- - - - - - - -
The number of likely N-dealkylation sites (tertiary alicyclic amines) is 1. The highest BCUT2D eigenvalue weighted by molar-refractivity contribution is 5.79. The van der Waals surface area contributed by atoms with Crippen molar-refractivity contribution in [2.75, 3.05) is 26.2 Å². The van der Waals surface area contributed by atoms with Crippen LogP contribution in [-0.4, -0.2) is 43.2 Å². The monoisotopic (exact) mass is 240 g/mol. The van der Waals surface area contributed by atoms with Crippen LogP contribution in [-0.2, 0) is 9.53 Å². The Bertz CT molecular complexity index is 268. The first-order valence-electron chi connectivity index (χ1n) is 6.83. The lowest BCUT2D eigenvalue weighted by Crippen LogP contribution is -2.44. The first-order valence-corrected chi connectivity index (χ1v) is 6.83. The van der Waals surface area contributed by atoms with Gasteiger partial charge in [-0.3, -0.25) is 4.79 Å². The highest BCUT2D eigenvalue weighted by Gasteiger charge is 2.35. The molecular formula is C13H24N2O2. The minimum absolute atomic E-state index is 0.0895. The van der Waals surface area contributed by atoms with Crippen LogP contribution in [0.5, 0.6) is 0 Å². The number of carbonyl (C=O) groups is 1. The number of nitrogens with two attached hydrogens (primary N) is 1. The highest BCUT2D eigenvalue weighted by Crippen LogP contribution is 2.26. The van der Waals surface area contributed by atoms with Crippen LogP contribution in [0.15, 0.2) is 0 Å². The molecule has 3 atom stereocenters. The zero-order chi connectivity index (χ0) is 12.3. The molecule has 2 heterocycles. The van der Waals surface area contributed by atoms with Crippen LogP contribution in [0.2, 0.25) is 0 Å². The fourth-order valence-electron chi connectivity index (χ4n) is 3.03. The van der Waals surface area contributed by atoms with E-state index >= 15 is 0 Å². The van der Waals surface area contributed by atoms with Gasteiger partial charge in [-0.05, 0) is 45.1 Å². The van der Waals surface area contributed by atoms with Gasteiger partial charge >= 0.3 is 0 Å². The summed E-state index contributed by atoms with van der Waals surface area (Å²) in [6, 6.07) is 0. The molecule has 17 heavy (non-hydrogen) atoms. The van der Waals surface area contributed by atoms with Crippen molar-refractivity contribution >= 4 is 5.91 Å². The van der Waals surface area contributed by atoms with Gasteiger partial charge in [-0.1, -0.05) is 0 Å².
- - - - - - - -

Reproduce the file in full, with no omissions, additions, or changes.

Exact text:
The number of likely N-dealkylation sites (tertiary alicyclic amines) is 1. The highest BCUT2D eigenvalue weighted by molar-refractivity contribution is 5.79. The van der Waals surface area contributed by atoms with Crippen molar-refractivity contribution in [2.75, 3.05) is 26.2 Å². The van der Waals surface area contributed by atoms with Crippen LogP contribution in [-0.4, -0.2) is 43.2 Å². The monoisotopic (exact) mass is 240 g/mol. The van der Waals surface area contributed by atoms with Crippen LogP contribution in [-0.2, 0) is 9.53 Å². The Bertz CT molecular complexity index is 268. The first-order valence-electron chi connectivity index (χ1n) is 6.83. The lowest BCUT2D eigenvalue weighted by Crippen LogP contribution is -2.44. The first-order valence-corrected chi connectivity index (χ1v) is 6.83. The van der Waals surface area contributed by atoms with Gasteiger partial charge in [-0.3, -0.25) is 4.79 Å². The highest BCUT2D eigenvalue weighted by Gasteiger charge is 2.35. The molecular formula is C13H24N2O2. The minimum absolute atomic E-state index is 0.0895. The van der Waals surface area contributed by atoms with Crippen LogP contribution in [0.5, 0.6) is 0 Å². The number of carbonyl (C=O) groups is 1. The number of nitrogens with two attached hydrogens (primary N) is 1. The highest BCUT2D eigenvalue weighted by Crippen LogP contribution is 2.26. The van der Waals surface area contributed by atoms with Crippen LogP contribution in [0.15, 0.2) is 0 Å². The molecule has 3 atom stereocenters. The zero-order chi connectivity index (χ0) is 12.3. The molecule has 2 heterocycles. The van der Waals surface area contributed by atoms with Crippen LogP contribution in [0.2, 0.25) is 0 Å². The fourth-order valence-electron chi connectivity index (χ4n) is 3.03. The van der Waals surface area contributed by atoms with E-state index >= 15 is 0 Å². The van der Waals surface area contributed by atoms with Gasteiger partial charge in [-0.05, 0) is 45.1 Å². The van der Waals surface area contributed by atoms with Gasteiger partial charge >= 0.3 is 0 Å². The summed E-state index contributed by atoms with van der Waals surface area (Å²) in [6, 6.07) is 0. The molecule has 17 heavy (non-hydrogen) atoms. The van der Waals surface area contributed by atoms with Crippen molar-refractivity contribution >= 4 is 5.91 Å². The van der Waals surface area contributed by atoms with Gasteiger partial charge in [-0.1, -0.05) is 0 Å².